NEW YORK -- Today, the New York State Senate passed S.1351, legislation sponsored by Senator Brad Hoylman (D/WFP-Manhattan) to repeal the outdated law that allows police to stop-and-frisk trans women of color and other marginalized groups for simply walking down the street. Repeal of this law, sometimes known as the “Walking While Trans Ban,” has been a top priority for the LGBTQ+ community in New York.
Senator Brad Hoylman said: “The Senate today corrects an injustice in our penal code that has permitted law enforcement to arrest transgender women—namely those of color, along with immigrants and LGBTQ youth—simply for walking down the street and the clothes they wear. This outdated, discriminatory statute has led to hundreds of unnecessary arrests of transgender women of color and a broader culture of fear and intimidation for transgender and gender nonconforming New Yorkers.
“Thanks to the hard work and determination of the LGBTQ community—in particular, transgender and gender nonconforming New Yorkers who bravely shared their stories—New York has repealed this statute once and for all. I’m deeply grateful to LGBTQ+ advocates, including TS Candii, Bianey Garcia, Kiara St. James, Norma Ureiro and many others, for their passionate advocacy.
“We are able to pass this bill today because of the leadership of Senate Majority Leader Andrea Stewart-Cousins, who has always prioritized legislation that promotes dignity and equality for LGBTQ New Yorkers, along with Senate Codes Committee Chair Jamaal Bailey. I’m thankful for the support of my Senate colleagues Julia Salazar and Jessica Ramos, as well as for the advocacy of Council Member Carlina Rivera who passed a City Council resolution in support of this bill. Finally, I’m grateful for the efforts of Assemblymember Amy Paulin, who was instrumental in ensuring passage of this legislation in her chamber.”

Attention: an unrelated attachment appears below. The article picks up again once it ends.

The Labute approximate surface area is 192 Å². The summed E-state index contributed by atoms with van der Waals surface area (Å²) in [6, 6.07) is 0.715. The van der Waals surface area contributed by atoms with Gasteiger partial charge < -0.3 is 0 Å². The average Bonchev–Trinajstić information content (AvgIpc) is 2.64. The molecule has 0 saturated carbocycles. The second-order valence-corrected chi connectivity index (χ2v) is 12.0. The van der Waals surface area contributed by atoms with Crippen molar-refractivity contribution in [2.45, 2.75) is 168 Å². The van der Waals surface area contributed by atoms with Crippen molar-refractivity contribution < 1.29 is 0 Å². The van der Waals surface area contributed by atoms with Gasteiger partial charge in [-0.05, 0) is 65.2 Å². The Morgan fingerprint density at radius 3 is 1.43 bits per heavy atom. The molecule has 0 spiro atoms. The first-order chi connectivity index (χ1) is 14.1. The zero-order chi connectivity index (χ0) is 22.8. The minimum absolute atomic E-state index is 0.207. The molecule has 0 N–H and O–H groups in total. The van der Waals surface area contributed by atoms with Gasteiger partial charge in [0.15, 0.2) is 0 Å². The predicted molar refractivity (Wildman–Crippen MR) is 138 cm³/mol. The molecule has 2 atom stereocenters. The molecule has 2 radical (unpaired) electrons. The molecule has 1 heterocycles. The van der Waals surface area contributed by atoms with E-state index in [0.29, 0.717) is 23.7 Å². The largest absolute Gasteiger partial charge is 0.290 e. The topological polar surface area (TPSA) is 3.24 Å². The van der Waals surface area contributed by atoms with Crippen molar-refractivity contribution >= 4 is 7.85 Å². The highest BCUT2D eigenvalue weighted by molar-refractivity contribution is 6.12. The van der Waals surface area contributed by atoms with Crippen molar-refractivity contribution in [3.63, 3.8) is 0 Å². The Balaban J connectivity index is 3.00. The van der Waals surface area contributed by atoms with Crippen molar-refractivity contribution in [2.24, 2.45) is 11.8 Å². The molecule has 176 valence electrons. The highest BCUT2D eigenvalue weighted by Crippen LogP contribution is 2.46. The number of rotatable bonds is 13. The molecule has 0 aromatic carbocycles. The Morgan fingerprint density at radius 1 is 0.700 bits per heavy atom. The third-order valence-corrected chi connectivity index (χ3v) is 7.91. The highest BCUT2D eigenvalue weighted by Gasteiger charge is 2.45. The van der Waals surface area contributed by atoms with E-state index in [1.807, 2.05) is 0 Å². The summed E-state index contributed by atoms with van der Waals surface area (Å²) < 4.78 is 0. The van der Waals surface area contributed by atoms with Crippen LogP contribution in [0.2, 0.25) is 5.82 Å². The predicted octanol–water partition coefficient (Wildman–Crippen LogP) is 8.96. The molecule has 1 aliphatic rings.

Senator Jessica Ramos said: “I’m thrilled that the Senate has finally voted to repeal the Walking While Trans ban! This law has long allowed police to make discriminatory arrests based on assumptions—leading to the targeting of majority Black, Latinx, and Transgender New Yorkers. Repealing this law that only further adds to senseless mass incarceration of marginalized communities is the right thing to do, and I commend the work of the advocates and my colleague Senator Hoylman for making its removal a reality.”
Senator Julia Salazar said: "The loitering statute known as the Walking While Trans law has fueled discrimination in our neighborhoods, especially in its discrimination against Black women and trans women of color. By passing this legislation to repeal the statute, we are supporting trans New Yorkers in their right to move through the world without being harassed or criminalized.”
Councilmember Carlina Rivera said: “I want to congratulate Senator Hoylman, Assemblywoman Paulin, and all of the advocates who fought so hard for this historic repeal of the Walking While Trans ban in the State Legislature. For too long New York State has permitted police to target New Yorkers solely for their gender expression, and frankly, their existence. The stories we heard at our Council hearings on the repeal of this law and my Council Resolution we passed in support, were heartbreaking. I'm thankful today that not only will the Walking While Trans Ban be repealed, but that New Yorkers who’ve been previously prosecuted under this law will now be able to seal their records as well, a critical change that will allow all New Yorkers to move on and live their lives free from the effects of this discriminatory law.”
The New York State Assembly is expected to pass companion legislation (A.3355) sponsored by Assemblymember Amy Paulin. Senator Hoylman and Assemblymember Paulin first introduced legislation to repeal Section 240.37 of the Penal Law in 2018.
Section 240.37 of the Penal Law was first enacted in 1976, and provided law enforcement with broad powers to stop any individual for a vague loitering offense. According to police reports, this statute was used to stop individuals for “wearing a skirt,” “waving at a car,” and “Standing somewhere other than a bus stop or taxi stand.” Data from the New York State Division of Criminal Justice Services shows that in 2018, 91% of people arrested under the statute were Black and Latinx people, and 80% identified as women.